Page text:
Communities receive grants for National Night Out, mapping projects
November 15, 2012
By Warren Kagarise
NEW — 11:45 a.m. Nov. 15, 2012
Issaquah-area residents received more than $3,700 in King County grants to host a National Night Out event and map rural areas between Issaquah and Renton, leaders announced Wednesday.
Officials awarded $60,000 in grants for disaster preparedness, neighborhood cleanup, tourism promotion and other activities in unincorporated communities countywide.
Overall, King County Executive Dow Constantine announced 24 Community Engagement Grants. Officials said the grants offer residents in unincorporated areas a chance to participate more in community activities.
The county awarded $1,254.50 to residents in the Four Creeks/Tiger Mountain area to produce a National Night Out program.
Four Creeks/Tiger Mountain residents also received a $2,500 grant to create maps and conduct spatial analysis for community planning.
“Each of these two dozen projects has the support of people working to enhance the life of their communities, for the benefit of all their neighbors,” Constantine said in a statement.
The grants amount to less than $5,000 apiece, and each community must match at least 25 percent of total project cost.
“We had a great mix of applications this year, and I hope we can broaden the field of applicants even more next year,” Alan Painter, Community Service Area Program manager, said in a statement.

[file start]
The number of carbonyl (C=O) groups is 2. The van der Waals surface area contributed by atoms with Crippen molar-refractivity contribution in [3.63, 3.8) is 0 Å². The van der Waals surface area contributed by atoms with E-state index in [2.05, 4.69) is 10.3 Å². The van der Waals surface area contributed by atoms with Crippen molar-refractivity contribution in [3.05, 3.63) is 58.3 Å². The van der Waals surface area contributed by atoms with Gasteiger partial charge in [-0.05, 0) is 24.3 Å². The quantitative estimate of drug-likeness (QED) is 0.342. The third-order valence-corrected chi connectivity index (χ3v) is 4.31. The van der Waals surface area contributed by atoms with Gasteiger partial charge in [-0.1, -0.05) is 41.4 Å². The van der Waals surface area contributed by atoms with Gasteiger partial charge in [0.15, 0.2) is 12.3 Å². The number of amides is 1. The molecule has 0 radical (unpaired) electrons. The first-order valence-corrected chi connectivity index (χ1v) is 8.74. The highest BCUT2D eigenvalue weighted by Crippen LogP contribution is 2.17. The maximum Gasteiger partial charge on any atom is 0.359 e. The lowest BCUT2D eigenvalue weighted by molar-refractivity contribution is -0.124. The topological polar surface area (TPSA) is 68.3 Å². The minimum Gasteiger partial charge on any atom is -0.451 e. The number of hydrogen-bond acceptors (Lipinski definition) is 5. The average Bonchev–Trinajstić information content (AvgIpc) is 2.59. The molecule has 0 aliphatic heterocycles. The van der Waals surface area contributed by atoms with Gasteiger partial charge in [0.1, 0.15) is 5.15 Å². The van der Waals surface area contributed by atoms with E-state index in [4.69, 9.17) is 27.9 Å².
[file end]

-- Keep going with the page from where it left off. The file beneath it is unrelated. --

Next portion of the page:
Under the most recent plan for unincorporated communities, Four Creeks/Tiger Mountain is the rural area bordered by Issaquah and Interstate 90 on the north and Renton to the west.
In July, Constantine proposed a plan to divide the county’s unincorporated areas into seven community service areas.
The community service area proposal divides the county into districts meant to reflect similarities in demographics and geography, plus existing administrative, community and political boundaries.
The areas include communities without any unincorporated area council representation under the existing arrangement, such as Klahanie and the Snoqualmie Valley.
The proposal combined Tiger Mountain and the area encompassed by the existing Four Creeks Unincorporated Area.
Census 2010 data identified 16,500 residents in the Four Creeks Unincorporated Area. The existing area encompasses Maple Hills, May Valley, Mirrormont and other communities in a 38-square-mile stretch between Issaquah and Renton.
The 16-year-old Four Creeks Unincorporated Area Council acts as a liaison between residents and government.
In the past, the Four Creeks Unincorporated Area Council leaders hosted a National Night Out event in the Maple Hills community south of Issaquah.